Universities could face lectures and exams disruption as workers vote for action

Universities across the country are set to face widespread disruption after workers voted in favour of action, including walkouts, in an ongoing bitter row over pensions.

Lectures, classes and exams at around 61 universities could be affected if the University and College Union (UCU) pushes ahead with industrial action.

The union announced that its members had overwhelmingly backed action over proposed changes to pensions covered by the Universities Superannuation Scheme (USS).

University employers said the prospect of industrial action was "disappointing" as talks over the pension scheme continue.

Hundreds of thousands of university workers are understood to be enrolled in the USS pensions scheme, mainly those working at older institutions that were established before 1992.

UCU has been balloting members that are enrolled in the scheme since November.

It has announced that 88% of members who voted backed strike action, while 93% backed action short of walkouts.

UCU's higher education committee is meeting now to discuss the results and plan a strategy for industrial action if talks about the USS fail.

The talks are due to finish on Tuesday.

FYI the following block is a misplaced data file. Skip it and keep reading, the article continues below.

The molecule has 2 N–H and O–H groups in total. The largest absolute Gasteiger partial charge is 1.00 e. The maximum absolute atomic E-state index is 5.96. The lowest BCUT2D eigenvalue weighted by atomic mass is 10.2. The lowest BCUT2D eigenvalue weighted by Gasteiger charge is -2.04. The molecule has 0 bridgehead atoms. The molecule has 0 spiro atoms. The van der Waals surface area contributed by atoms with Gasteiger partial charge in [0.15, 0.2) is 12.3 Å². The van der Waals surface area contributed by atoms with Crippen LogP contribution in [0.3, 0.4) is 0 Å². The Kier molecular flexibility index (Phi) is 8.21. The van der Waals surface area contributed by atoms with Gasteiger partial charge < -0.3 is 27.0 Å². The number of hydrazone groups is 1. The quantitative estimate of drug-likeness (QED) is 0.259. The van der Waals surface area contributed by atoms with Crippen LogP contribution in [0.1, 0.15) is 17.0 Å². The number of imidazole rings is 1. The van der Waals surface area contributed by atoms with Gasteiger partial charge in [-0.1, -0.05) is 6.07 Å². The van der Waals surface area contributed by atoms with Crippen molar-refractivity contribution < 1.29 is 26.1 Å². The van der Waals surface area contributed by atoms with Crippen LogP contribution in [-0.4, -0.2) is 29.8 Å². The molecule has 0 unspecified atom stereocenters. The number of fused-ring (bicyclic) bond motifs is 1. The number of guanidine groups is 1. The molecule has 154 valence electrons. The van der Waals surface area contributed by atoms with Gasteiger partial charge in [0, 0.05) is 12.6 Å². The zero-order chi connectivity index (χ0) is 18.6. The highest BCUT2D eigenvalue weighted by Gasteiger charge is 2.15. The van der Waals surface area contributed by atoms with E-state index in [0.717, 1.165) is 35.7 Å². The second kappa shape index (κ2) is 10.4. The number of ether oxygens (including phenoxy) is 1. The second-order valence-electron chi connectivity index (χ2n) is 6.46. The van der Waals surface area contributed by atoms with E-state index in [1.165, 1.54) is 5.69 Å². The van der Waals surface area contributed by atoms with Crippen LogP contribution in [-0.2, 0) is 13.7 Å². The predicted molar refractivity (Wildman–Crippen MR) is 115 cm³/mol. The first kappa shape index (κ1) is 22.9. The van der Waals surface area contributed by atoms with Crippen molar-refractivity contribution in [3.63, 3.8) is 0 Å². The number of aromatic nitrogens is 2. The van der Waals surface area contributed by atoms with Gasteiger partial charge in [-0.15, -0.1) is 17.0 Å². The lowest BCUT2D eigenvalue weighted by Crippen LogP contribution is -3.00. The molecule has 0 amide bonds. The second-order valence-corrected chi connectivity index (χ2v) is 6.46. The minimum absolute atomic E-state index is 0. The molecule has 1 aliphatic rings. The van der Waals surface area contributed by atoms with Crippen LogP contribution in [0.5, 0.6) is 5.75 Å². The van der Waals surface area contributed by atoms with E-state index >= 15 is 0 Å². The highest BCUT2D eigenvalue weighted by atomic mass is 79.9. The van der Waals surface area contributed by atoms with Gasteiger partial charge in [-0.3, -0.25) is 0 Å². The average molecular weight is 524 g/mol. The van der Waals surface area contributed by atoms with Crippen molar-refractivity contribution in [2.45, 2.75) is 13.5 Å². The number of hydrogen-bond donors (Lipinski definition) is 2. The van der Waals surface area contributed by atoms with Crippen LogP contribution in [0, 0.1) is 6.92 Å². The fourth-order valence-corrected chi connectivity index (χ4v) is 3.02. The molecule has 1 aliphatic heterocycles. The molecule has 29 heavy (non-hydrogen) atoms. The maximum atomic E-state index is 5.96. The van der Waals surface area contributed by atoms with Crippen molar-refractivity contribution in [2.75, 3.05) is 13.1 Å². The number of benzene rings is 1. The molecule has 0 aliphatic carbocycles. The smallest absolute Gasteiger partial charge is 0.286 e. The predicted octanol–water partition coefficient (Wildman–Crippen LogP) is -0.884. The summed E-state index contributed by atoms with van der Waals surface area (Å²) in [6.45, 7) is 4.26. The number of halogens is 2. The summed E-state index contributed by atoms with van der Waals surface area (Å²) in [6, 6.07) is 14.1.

The union's general secretary, Sally Hunt, said: "UCU members have made it quite clear that they are prepared to take sustained strike action to defend their pensions.

"USS already offers worse benefits than other schemes available in universities, and UUK's proposals would make matters worse.

"I hope more vice-chancellors will pressure their negotiators to work with us to resolve the matter without strike action."

A UUK spokeswoman said: "The prospect of industrial action at 61 out of the 68 higher education institutions balloted by UCU is disappointing as talks between employers and the union on USS pension reform continue.

"A solution to the significant funding challenges facing USS needs to be found. 

"UUK's priority is to put USS on a secure and sustainable footing while offering attractive, market-leading pensions - the very best that can be afforded by both employers and employees.

"We should be under no illusion, this is not a problem that will go away if ignored.

"To retain the status quo would only serve interests in the short term. Without reform now, universities will likely be forced to divert funding allocated from research and teaching to fill a pensions funding gap. 

"The option of no reform is a dangerous gamble. It is a risk that employers cannot take."

She added: "If industrial action takes place it could cause disruption to students at some universities. We hope that this can be avoided through further talks with UCU and that union members carefully consider the possible impact on students of taking industrial action."

The last time the UCU took industrial action over the USS was in November 2014 when it staged a boycott of assessment and marking.

This was called off after two weeks to allow for fresh talks, which resulted in the dispute being resolved.

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